Charles Sizemore, a portfolio manager at Covestor, agrees that the prospect of an open energy market offers great opportunities—"just look for anyone who could benefit from increased oil development," he said—but argues that sectors across the board deserve a look.
"You can't overstate the benefits Mexico enjoys through NAFTA and by being next door to the U.S.," he said, adding that the country appears to be growing only more attractive.
As labor markets in China and elsewhere mature and wages rise, Mexican labor becomes more competitive even if still more expensive. "What you lose in higher wages you get back in faster, cheaper transport and the benefits of a known, friendly territory," including an abundance of bilingual talent, he said.
Luxury bedding maker Kluft is one U.S. company investing in the Mexican market, and high manufacturing standards are one reason. In Mexico, CEO Earl Kluft said, the company "is working with a trusted partner capable of the craftsmanship these luxury products require. That's not the case everywhere. For instance, Kluft finds it necessary to export American-made mattresses to China."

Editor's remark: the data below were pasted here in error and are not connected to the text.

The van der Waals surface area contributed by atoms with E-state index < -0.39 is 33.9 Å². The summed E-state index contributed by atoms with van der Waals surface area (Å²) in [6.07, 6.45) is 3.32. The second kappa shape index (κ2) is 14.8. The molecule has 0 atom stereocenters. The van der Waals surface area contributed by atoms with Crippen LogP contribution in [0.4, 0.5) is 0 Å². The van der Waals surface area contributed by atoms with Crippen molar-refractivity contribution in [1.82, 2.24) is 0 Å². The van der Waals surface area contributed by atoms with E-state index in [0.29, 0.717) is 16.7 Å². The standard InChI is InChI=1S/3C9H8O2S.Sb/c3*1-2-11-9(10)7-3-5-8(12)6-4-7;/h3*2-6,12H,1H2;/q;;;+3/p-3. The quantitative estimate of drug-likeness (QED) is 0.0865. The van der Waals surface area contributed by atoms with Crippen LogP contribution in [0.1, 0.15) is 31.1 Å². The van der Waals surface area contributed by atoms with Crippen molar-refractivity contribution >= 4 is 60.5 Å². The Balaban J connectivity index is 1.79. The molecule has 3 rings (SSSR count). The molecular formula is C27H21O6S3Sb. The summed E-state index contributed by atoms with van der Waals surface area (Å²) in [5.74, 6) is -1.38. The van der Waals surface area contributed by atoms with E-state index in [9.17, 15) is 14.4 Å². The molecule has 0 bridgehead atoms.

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Kluft says that an increasingly stable economy and a growing middle class make Mexico ever more attractive to companies like his, adding that he expects the luxury market to grow at 10 to 15 percent annually. Mexico's economy is expected to pick up steam next year to grow at about 4 percent, according to the finance ministry.
"Direct investment is what every emerging market wants, more than the hot money that rushes in and all heads for the door at the same time," said Sizemore of Covestor.
Global investors are keeping an eye out for "predictable, reliable, secure domestic institutions," added Karolyi. Mexico's increasing success in building them "may indeed be why we haven't seen the intensity of capital outflows there," he said.
—By CNBC's Matt Twomey. Follow him on Twitter